The Sisters of Fate sensed that the boy and the girl needed to be together to see the world through each other’s eyes – so they could point out important things to each other, that, on their own, they would fail to see. Very important things – like how the girl pointed out to the boy that the word “Bolinao” in Samar means anchovies.
Or how during a journey beyond the wall to the Cordillera region, the girl observed that the locals look contemplative. To which the boy quipped, “You mean they always look high?”
Or how the girl called taking photos of ruins in Zambales “defamiliarizing the familiar,” but the boy called it shooting bricks and rocks.
Or how the boy asks why it has to be “defamiliarizing the familiar” when it can just be “defamiliarizing.”
And there will be many more of this as they see the realm together.
The boy and the girl’s first travel destination as a couple was, of course, Baguio.
The boy and the girl catching the sunrise at Kiltepan in Sagada. 
The boy, the girl, and some new friends in Banaue. 
The Sisters of Fate sensed that the boy and the girl belong together because they make each other think about things they would otherwise not think about.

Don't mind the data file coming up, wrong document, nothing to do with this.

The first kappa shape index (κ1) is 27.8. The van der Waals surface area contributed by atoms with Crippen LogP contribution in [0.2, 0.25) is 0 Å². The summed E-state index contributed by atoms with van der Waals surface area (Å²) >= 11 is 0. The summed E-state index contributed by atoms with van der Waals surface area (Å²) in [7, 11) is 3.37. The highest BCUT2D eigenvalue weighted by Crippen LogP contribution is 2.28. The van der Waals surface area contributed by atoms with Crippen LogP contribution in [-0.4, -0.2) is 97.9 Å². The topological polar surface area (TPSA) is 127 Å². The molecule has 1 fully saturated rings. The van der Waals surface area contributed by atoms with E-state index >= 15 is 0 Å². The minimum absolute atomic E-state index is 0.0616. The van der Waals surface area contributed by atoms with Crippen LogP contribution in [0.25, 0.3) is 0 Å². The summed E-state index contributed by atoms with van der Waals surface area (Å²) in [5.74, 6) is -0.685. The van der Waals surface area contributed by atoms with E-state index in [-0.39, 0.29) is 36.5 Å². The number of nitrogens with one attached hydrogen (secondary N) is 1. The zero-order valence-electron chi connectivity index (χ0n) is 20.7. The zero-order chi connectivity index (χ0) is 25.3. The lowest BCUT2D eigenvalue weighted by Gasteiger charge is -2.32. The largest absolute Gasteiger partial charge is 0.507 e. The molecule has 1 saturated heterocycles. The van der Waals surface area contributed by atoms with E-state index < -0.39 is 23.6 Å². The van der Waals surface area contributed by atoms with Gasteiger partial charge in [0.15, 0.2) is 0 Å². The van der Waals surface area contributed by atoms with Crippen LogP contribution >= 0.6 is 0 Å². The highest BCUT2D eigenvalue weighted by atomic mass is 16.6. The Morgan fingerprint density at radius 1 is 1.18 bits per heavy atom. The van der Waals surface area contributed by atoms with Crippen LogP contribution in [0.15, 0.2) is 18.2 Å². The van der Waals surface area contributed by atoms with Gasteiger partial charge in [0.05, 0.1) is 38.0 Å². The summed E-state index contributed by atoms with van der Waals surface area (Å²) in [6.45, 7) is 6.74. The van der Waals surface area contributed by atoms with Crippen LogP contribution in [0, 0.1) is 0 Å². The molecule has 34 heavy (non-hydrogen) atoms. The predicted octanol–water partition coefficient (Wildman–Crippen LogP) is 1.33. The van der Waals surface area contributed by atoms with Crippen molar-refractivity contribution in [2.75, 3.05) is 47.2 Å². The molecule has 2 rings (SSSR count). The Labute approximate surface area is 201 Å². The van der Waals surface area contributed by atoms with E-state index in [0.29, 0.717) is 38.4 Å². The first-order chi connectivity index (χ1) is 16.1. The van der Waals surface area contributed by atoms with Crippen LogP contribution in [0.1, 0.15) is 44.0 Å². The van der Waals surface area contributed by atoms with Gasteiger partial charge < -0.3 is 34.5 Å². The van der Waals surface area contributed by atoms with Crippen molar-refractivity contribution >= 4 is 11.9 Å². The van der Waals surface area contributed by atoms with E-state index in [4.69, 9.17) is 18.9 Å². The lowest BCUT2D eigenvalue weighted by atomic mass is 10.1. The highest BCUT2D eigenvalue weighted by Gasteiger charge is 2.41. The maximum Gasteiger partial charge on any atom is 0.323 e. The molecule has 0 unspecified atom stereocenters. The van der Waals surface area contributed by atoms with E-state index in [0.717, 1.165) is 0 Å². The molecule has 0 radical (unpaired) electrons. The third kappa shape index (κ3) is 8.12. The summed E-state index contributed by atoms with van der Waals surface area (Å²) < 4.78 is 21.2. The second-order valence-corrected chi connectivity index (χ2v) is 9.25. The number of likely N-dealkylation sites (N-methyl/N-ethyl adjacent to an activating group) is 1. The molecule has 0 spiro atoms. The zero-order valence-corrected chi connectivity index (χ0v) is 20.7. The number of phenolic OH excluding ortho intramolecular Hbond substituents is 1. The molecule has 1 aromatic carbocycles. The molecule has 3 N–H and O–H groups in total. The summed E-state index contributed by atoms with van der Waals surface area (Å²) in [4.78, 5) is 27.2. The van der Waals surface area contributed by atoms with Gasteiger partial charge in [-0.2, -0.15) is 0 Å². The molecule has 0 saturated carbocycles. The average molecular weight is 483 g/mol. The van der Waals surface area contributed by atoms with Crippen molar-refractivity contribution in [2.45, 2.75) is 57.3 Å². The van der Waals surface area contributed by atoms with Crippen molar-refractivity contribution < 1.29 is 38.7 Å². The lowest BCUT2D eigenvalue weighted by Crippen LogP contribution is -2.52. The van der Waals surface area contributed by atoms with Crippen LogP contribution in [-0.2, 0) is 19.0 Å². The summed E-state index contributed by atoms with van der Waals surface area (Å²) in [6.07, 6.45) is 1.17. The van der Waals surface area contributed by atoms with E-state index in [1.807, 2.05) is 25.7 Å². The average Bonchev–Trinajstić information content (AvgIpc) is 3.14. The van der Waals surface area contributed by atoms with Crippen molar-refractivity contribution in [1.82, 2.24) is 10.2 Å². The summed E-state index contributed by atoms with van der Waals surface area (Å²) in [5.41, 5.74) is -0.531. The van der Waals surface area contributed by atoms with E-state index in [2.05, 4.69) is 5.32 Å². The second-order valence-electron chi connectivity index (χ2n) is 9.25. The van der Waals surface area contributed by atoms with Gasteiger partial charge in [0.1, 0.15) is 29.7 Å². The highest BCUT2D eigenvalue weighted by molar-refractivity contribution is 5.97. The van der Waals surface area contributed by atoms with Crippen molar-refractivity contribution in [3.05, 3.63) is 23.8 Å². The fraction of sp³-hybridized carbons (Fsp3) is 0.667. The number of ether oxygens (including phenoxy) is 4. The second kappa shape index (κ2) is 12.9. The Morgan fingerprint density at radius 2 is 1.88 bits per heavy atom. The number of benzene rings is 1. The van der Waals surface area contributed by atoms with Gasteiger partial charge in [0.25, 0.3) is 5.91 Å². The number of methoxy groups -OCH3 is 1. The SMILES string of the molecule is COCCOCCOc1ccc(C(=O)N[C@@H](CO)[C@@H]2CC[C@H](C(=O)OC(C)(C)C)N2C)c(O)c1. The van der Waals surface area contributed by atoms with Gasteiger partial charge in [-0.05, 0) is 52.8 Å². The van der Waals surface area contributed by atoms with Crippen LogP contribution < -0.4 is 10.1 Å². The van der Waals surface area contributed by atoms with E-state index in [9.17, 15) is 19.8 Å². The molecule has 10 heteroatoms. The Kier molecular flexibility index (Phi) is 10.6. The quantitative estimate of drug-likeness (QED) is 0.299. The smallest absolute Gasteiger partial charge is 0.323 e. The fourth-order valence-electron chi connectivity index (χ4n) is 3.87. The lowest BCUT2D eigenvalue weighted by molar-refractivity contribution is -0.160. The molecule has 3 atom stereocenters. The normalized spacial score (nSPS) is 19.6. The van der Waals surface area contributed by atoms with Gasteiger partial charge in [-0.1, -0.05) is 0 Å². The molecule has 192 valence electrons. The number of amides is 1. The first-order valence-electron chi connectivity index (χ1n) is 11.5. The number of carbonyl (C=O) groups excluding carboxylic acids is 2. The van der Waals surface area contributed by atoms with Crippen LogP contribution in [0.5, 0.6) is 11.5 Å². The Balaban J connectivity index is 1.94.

They were brought back together, so the boy could ask the girl manly questions like “Isn’t Frozen the best Disney animated release since The Lion King? “ Or “Is ‘Let it go’ the counterpart of Scar’s ‘Be Prepared’ in Lion King?”
 The couple, who was seven months pregnant, in Borawan Island, Padre Burgos, Quezon. 

And they lived. Not happily ever after because, well, life’s not like that.

They still fight about big things- from who gets to drink the last of the Coke Zero, to why the boy downloads stuff that slows down the connection while the girl is on the internet for very important things such as, well …  Facebook, to why the boy insists on not answering Zimbio quizzes honestly so he can manipulate it into saying he’s like his favorite character.  (Tyrion Lannister? Puh-lease)

The girl, the boy, their little girl, and Douglas and his friends at MacArthur National Park in Palo, Leyte.

But at the end of the day, the boy and the girl know they’re at the right place.

The boy and the girl know they’re arguing with the right person, and in life, you don’t meet too many of those.


 The girl and the boy with their little girl. Photo by Shodensan

This is my entry to Pinoy Travel Bloggers’ Blog Carnival for February 2014, with the theme “The Joys and Woes of Couplehood on the Road,” hosted by Claire Madarang of Traveling Light.

Check out  the complete list of past carnivals.